Ethiopia: United Nations warns of urgent crisis in war-torn Tigray region as thousands face starvation

The United Nations has issued a dire warning about the growing crisis in Ethiopia being a “stain on our consciousness”, as thousands of people face starvation while war rages on.

The conflict in Ethiopia began last November between Tigrayan and Ethiopian government forces after Prime Minister Abiy Ahmed, who was the winner of the 2019 Nobel Peace Prize, announced a military offensive to overthrow Tigray’s regional ruling party, the Tigray People’s Liberation Front (TPLF).

He said this was a necessary response to TPLF attacks on military camps and soon after, reports of people starving started to emerge after witnesses described how Ethiopian and allied forces had destroyed or looted food sources.

The UN’s humanitarian chief, Martin Griffiths, has now revealed only 10% of needed humanitarian supplies have been reaching Tigray recently.

He said: “So people have been eating roots and flowers and plants instead of a normal steady meal.

“The lack of food will mean that people will start to die.”

Mr Griffiths also called the crisis a “stain on our consciousness” as he described a recent visit to Tigray, where around 200,000 children have also missed out on getting vaccinations since the fighting began.

He added the lack of fuel was also “pretty well down to zero now”.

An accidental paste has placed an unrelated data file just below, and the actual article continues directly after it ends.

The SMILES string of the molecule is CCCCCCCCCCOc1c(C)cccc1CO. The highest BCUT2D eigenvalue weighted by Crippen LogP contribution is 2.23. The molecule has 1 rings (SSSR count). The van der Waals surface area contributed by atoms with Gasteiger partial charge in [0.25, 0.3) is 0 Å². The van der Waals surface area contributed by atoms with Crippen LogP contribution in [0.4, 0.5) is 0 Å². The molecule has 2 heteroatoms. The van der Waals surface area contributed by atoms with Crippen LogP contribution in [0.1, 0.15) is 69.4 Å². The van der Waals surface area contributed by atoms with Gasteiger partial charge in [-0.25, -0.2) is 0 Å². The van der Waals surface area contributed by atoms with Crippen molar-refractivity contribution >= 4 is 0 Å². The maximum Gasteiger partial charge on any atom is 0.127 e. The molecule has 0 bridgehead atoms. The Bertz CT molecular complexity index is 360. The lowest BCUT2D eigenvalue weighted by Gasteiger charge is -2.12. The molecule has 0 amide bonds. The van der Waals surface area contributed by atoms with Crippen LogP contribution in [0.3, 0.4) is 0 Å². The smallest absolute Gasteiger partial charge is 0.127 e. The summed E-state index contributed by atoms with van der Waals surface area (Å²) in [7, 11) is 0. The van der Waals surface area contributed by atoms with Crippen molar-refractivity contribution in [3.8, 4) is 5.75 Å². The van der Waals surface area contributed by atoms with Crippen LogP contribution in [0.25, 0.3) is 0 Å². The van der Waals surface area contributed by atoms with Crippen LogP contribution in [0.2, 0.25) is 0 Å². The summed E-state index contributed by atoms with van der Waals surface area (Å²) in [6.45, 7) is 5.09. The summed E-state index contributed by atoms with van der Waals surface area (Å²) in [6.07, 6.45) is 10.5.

Humanitarian workers have struggled to bring supplies when boarding flights to Tigray, with even their own items such as multivitamins, can openers and medicines banned.

Mr Griffiths also said he was searched when he visited the region, with authorities even asking him why he was carrying earphones.

He said “the war doesn’t look as if it’s finishing any time soon”, despite the UN’s pleas for both sides to stop fighting and seek peace instead.

He added the fighting has even started to spread into the region of Amhara nearby, which could mean thousands of people could be at risk of starvation and a lack of aid there too.

Mr Abiy’s government also accused humanitarian workers of supporting the Tigray fighters, which has made getting aid to the region extremely difficult.

However, Billene Seyoum, the spokeswoman for the PM, did not respond to recent questions about this.

Mr Griffiths responded to the government’s accusation by calling them “unacceptable and unfair”.

He said he told the government to provide evidence of misconduct by humanitarian workers so that the UN could investigate, but added “so far as I’m aware, we haven’t had such cases put to us”.

Mr Griffiths also expressed his hope for change as Ethiopia prepares to see a new formed government next week. This will mean the prime minister gets another five years in office.

He said: “We’d all like to see is with that election inauguration, that we would see new leadership leading Ethiopia away from the abyss that it’s peering into at the moment, that the national dialogue process which he discussed with me in the past, and his deputy discussed with me last week, that needs to happen.

“It needs to be coherent, it needs to be inclusive and it needs to be soon.”

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